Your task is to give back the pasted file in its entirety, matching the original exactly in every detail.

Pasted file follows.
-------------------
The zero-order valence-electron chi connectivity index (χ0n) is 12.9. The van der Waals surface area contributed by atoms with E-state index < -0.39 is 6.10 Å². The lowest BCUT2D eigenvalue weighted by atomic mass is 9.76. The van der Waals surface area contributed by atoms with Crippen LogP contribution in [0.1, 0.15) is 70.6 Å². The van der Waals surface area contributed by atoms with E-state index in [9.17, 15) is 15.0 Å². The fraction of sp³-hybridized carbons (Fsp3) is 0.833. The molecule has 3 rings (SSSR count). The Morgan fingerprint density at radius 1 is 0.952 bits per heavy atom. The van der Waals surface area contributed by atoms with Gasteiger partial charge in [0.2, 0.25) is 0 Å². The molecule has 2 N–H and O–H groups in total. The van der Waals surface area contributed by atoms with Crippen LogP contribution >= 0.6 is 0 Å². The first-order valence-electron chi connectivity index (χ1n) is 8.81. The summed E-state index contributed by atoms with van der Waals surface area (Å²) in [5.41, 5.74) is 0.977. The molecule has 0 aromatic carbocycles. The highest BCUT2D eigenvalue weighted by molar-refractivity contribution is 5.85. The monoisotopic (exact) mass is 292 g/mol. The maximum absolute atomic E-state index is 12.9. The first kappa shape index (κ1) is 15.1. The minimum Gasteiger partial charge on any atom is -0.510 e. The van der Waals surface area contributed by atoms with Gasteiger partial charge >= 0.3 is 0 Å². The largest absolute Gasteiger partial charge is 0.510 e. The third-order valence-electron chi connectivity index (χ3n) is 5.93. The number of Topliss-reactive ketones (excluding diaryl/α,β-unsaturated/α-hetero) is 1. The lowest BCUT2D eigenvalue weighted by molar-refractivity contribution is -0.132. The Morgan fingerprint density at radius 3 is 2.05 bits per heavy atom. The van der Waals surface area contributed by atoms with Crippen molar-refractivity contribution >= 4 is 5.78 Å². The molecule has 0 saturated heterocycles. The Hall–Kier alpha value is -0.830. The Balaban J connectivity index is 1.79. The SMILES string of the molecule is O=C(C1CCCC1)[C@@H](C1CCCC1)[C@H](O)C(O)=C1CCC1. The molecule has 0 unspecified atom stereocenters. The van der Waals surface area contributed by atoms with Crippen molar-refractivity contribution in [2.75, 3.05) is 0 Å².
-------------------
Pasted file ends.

The zero-order valence-electron chi connectivity index (χ0n) is 12.9. The van der Waals surface area contributed by atoms with E-state index < -0.39 is 6.10 Å². The lowest BCUT2D eigenvalue weighted by atomic mass is 9.76. The van der Waals surface area contributed by atoms with Crippen LogP contribution in [0.1, 0.15) is 70.6 Å². The van der Waals surface area contributed by atoms with E-state index in [9.17, 15) is 15.0 Å². The fraction of sp³-hybridized carbons (Fsp3) is 0.833. The molecule has 3 rings (SSSR count). The Morgan fingerprint density at radius 1 is 0.952 bits per heavy atom. The van der Waals surface area contributed by atoms with Gasteiger partial charge in [0.2, 0.25) is 0 Å². The molecule has 2 N–H and O–H groups in total. The van der Waals surface area contributed by atoms with Crippen LogP contribution >= 0.6 is 0 Å². The first-order valence-electron chi connectivity index (χ1n) is 8.81. The summed E-state index contributed by atoms with van der Waals surface area (Å²) in [5.41, 5.74) is 0.977. The molecule has 0 aromatic carbocycles. The highest BCUT2D eigenvalue weighted by molar-refractivity contribution is 5.85. The monoisotopic (exact) mass is 292 g/mol. The maximum absolute atomic E-state index is 12.9. The first kappa shape index (κ1) is 15.1. The minimum Gasteiger partial charge on any atom is -0.510 e. The van der Waals surface area contributed by atoms with Gasteiger partial charge >= 0.3 is 0 Å². The largest absolute Gasteiger partial charge is 0.510 e. The third-order valence-electron chi connectivity index (χ3n) is 5.93. The number of Topliss-reactive ketones (excluding diaryl/α,β-unsaturated/α-hetero) is 1. The lowest BCUT2D eigenvalue weighted by molar-refractivity contribution is -0.132. The Morgan fingerprint density at radius 3 is 2.05 bits per heavy atom. The van der Waals surface area contributed by atoms with Crippen molar-refractivity contribution >= 4 is 5.78 Å². The molecule has 0 saturated heterocycles. The Hall–Kier alpha value is -0.830. The Balaban J connectivity index is 1.79. The SMILES string of the molecule is O=C(C1CCCC1)[C@@H](C1CCCC1)[C@H](O)C(O)=C1CCC1. The molecule has 0 unspecified atom stereocenters. The van der Waals surface area contributed by atoms with Crippen molar-refractivity contribution in [2.75, 3.05) is 0 Å².